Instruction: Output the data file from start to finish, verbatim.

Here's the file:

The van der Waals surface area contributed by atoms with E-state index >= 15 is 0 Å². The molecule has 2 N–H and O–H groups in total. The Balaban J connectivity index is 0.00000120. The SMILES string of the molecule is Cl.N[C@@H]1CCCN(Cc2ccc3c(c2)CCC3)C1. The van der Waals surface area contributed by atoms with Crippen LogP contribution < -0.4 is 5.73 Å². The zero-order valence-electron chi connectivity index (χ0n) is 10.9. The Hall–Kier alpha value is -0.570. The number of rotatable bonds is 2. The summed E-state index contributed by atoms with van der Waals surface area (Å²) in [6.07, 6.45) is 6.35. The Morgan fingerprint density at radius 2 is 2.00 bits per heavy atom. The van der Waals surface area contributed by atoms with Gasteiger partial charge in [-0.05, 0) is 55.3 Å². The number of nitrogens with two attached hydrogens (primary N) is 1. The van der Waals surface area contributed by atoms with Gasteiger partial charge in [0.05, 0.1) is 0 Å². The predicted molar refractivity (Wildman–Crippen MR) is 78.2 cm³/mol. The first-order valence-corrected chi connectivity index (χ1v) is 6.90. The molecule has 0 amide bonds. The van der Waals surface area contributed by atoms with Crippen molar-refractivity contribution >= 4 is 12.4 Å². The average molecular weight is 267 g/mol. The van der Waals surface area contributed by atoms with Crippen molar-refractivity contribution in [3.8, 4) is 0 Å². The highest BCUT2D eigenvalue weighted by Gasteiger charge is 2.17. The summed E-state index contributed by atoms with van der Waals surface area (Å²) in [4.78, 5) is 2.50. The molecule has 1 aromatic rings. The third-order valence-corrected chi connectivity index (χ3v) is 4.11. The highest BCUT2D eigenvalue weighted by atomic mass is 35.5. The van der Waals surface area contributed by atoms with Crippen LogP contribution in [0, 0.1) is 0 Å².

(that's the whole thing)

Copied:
The van der Waals surface area contributed by atoms with E-state index >= 15 is 0 Å². The molecule has 2 N–H and O–H groups in total. The Balaban J connectivity index is 0.00000120. The SMILES string of the molecule is Cl.N[C@@H]1CCCN(Cc2ccc3c(c2)CCC3)C1. The van der Waals surface area contributed by atoms with Crippen LogP contribution < -0.4 is 5.73 Å². The zero-order valence-electron chi connectivity index (χ0n) is 10.9. The Hall–Kier alpha value is -0.570. The number of rotatable bonds is 2. The summed E-state index contributed by atoms with van der Waals surface area (Å²) in [6.07, 6.45) is 6.35. The Morgan fingerprint density at radius 2 is 2.00 bits per heavy atom. The van der Waals surface area contributed by atoms with Gasteiger partial charge in [-0.05, 0) is 55.3 Å². The number of nitrogens with two attached hydrogens (primary N) is 1. The van der Waals surface area contributed by atoms with Gasteiger partial charge in [0.05, 0.1) is 0 Å². The predicted molar refractivity (Wildman–Crippen MR) is 78.2 cm³/mol. The first-order valence-corrected chi connectivity index (χ1v) is 6.90. The molecule has 0 amide bonds. The van der Waals surface area contributed by atoms with Crippen molar-refractivity contribution >= 4 is 12.4 Å². The average molecular weight is 267 g/mol. The van der Waals surface area contributed by atoms with Crippen molar-refractivity contribution in [3.8, 4) is 0 Å². The highest BCUT2D eigenvalue weighted by Gasteiger charge is 2.17. The summed E-state index contributed by atoms with van der Waals surface area (Å²) in [4.78, 5) is 2.50. The molecule has 1 aromatic rings. The third-order valence-corrected chi connectivity index (χ3v) is 4.11. The highest BCUT2D eigenvalue weighted by atomic mass is 35.5. The van der Waals surface area contributed by atoms with Crippen LogP contribution in [0, 0.1) is 0 Å².